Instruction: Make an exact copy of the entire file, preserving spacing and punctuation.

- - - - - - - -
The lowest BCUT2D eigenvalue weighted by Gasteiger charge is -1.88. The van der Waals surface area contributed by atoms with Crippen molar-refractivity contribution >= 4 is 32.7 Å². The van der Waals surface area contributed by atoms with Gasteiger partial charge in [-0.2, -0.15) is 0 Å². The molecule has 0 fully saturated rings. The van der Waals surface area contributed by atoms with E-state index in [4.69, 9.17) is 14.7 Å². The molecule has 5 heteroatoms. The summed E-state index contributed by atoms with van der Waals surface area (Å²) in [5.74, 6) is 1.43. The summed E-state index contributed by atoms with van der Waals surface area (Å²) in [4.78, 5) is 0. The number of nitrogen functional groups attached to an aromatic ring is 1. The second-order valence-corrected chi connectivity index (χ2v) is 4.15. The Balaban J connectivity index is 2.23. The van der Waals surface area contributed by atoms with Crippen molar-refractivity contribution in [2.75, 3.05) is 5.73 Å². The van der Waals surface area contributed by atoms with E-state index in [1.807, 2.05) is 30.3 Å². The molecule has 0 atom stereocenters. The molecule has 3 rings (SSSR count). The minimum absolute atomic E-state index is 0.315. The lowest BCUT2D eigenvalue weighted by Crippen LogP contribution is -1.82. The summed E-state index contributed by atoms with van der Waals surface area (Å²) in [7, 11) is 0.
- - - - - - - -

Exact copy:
The lowest BCUT2D eigenvalue weighted by Gasteiger charge is -1.88. The van der Waals surface area contributed by atoms with Crippen molar-refractivity contribution >= 4 is 32.7 Å². The van der Waals surface area contributed by atoms with Gasteiger partial charge in [-0.2, -0.15) is 0 Å². The molecule has 0 fully saturated rings. The van der Waals surface area contributed by atoms with E-state index in [4.69, 9.17) is 14.7 Å². The molecule has 5 heteroatoms. The summed E-state index contributed by atoms with van der Waals surface area (Å²) in [5.74, 6) is 1.43. The summed E-state index contributed by atoms with van der Waals surface area (Å²) in [4.78, 5) is 0. The number of nitrogen functional groups attached to an aromatic ring is 1. The second-order valence-corrected chi connectivity index (χ2v) is 4.15. The Balaban J connectivity index is 2.23. The van der Waals surface area contributed by atoms with Crippen molar-refractivity contribution in [2.75, 3.05) is 5.73 Å². The van der Waals surface area contributed by atoms with E-state index in [1.807, 2.05) is 30.3 Å². The molecule has 0 atom stereocenters. The molecule has 3 rings (SSSR count). The minimum absolute atomic E-state index is 0.315. The lowest BCUT2D eigenvalue weighted by Crippen LogP contribution is -1.82. The summed E-state index contributed by atoms with van der Waals surface area (Å²) in [7, 11) is 0.